The taxonomy of this genus is complicated due to fuzzy taxonomic boundaries, polytypic taxa, and differing interpretations by specialists. Most North American botanists recognize about 50 species, while the Echinocereus specialists in Germany recognize more than 70 species[
]. We are following the treatment of David Hunt, 2016 in CITES Cactaceae Checklist, Third Edition, ISBN 978-0-9933113-2-1.
Echinocereus sarissophorus Britton & Rose
Echinocereus uehri Blanc ex F.Haage
Echinocereus uspenskii F.Haage
Cereus dubius Engelm.
Cereus enneacanthus Engelm.
Cereus merkeri (Hildm.) A.Berger
Echinocereus dubius (Engelm.) Engelm. ex Rümpler
Common Name: Pitaya
Echinocereus enneacanthus is a spiny, evergreen, succulent, perennial cactus forming low clumps of 30 - 200 stems. The cylindrical stems are decumbent, up to 200cm long and 3 - 15cm in diameter[
The plant is harvested from the wild for local use as a food.
Echinocereus enneacanthus has a very wide range, is abundant, and is not affected by any major threats. The plant is classified as 'Least Concern' in the IUCN Red List of Threatened Species(2017)[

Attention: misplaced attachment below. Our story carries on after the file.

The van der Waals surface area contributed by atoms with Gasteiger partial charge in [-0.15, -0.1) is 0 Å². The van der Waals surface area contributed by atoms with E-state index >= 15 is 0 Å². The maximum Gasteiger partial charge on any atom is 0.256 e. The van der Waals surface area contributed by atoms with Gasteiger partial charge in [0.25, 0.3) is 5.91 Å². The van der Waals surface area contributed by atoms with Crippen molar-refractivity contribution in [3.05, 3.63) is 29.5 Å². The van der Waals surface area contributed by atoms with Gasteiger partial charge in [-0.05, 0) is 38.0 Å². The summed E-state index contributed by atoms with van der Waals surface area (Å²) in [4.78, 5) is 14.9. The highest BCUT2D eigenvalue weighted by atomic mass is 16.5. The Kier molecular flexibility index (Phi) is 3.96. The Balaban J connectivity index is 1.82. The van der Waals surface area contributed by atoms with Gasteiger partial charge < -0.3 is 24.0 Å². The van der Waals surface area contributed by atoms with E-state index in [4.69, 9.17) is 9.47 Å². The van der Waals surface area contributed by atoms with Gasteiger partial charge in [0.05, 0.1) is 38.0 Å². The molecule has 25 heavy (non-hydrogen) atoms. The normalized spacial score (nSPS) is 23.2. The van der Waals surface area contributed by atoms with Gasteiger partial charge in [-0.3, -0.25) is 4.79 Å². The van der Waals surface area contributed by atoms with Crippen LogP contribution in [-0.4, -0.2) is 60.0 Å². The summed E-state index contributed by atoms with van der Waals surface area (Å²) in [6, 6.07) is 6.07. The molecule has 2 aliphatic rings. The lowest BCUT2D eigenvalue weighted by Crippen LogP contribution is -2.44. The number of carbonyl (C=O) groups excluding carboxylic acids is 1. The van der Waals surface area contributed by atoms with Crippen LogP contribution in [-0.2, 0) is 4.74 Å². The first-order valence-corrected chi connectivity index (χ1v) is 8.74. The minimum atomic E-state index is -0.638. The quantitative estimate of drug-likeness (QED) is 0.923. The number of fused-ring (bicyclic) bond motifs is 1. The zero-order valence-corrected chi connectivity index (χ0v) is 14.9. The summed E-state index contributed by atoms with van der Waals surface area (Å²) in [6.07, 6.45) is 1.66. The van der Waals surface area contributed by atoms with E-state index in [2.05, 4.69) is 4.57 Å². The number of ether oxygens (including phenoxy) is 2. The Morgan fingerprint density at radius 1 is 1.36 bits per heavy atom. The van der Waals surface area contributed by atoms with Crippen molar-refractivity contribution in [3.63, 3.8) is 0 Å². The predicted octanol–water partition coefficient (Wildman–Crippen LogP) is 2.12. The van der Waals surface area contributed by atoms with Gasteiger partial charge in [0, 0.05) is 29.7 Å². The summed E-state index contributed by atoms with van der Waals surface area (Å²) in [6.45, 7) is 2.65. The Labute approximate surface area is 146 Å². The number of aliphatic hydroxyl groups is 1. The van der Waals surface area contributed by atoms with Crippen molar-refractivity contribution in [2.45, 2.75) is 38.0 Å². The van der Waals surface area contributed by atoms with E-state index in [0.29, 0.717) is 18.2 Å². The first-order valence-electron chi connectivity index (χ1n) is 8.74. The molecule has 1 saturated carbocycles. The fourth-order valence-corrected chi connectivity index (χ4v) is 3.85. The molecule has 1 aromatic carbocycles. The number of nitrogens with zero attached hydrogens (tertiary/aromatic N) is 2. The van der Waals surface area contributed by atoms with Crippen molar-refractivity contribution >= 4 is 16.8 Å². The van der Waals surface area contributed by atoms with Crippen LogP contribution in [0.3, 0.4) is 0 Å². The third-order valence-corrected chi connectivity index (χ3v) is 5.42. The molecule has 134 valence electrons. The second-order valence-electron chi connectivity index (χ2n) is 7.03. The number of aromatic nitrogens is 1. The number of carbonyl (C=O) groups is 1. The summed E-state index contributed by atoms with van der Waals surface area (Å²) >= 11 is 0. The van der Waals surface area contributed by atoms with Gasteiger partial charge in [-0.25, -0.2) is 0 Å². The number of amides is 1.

Southern N. America - southwest Texas, northeast Mexico (Chihuahua, Coahuila, Durango, Nuevo León, San Luis Potosí, Tamaulipas and Zacatecas)
Desert scrub and grasslands, on limestone soils, sometimes clay loam soils of rocky or gravelly hills, washes or plains in desert, brush/grassland[
|Conservation Status||Least Concern
In cultivation, Cactus plants generally will not succeed in moist climates. They usually require a sunny position in a well-drained, circumneutral soil and to be kept more or less dry in the dormant season[
Fruit - fresh or preserved[
]. The juicy fruits taste like strawberries[
]. A delicious flavour[
]. The pale yellow-green or dull reddish, globose to ovoid fruits are 20 - 30mm in diameter[